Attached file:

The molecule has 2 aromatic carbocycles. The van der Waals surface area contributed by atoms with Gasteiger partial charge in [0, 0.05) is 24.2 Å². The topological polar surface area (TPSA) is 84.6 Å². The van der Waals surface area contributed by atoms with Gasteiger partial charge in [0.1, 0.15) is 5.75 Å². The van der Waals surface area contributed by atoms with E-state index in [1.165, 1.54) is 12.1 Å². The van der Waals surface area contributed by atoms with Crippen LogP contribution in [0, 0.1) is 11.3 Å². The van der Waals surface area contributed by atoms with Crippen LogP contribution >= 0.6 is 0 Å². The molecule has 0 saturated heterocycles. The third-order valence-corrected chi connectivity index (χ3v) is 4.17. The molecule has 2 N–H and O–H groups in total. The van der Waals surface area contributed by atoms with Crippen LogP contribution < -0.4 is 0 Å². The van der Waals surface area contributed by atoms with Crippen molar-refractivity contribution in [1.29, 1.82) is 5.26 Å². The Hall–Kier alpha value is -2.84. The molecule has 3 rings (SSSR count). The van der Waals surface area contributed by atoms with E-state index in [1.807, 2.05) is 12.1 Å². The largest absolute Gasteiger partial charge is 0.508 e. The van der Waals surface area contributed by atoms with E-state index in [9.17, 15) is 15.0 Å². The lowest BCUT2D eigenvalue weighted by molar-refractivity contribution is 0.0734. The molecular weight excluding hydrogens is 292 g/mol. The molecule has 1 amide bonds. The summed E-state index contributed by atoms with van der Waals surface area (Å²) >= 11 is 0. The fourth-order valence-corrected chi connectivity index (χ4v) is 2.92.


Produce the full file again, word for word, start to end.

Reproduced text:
The molecule has 2 aromatic carbocycles. The van der Waals surface area contributed by atoms with Gasteiger partial charge in [0, 0.05) is 24.2 Å². The topological polar surface area (TPSA) is 84.6 Å². The van der Waals surface area contributed by atoms with Gasteiger partial charge in [0.1, 0.15) is 5.75 Å². The van der Waals surface area contributed by atoms with E-state index in [1.165, 1.54) is 12.1 Å². The van der Waals surface area contributed by atoms with Crippen LogP contribution in [0, 0.1) is 11.3 Å². The van der Waals surface area contributed by atoms with Crippen LogP contribution >= 0.6 is 0 Å². The molecule has 0 saturated heterocycles. The third-order valence-corrected chi connectivity index (χ3v) is 4.17. The molecule has 2 N–H and O–H groups in total. The van der Waals surface area contributed by atoms with Crippen LogP contribution < -0.4 is 0 Å². The van der Waals surface area contributed by atoms with Crippen molar-refractivity contribution in [1.29, 1.82) is 5.26 Å². The Hall–Kier alpha value is -2.84. The molecule has 3 rings (SSSR count). The van der Waals surface area contributed by atoms with E-state index in [1.807, 2.05) is 12.1 Å². The largest absolute Gasteiger partial charge is 0.508 e. The van der Waals surface area contributed by atoms with E-state index in [9.17, 15) is 15.0 Å². The lowest BCUT2D eigenvalue weighted by molar-refractivity contribution is 0.0734. The molecular weight excluding hydrogens is 292 g/mol. The molecule has 1 amide bonds. The summed E-state index contributed by atoms with van der Waals surface area (Å²) >= 11 is 0. The fourth-order valence-corrected chi connectivity index (χ4v) is 2.92.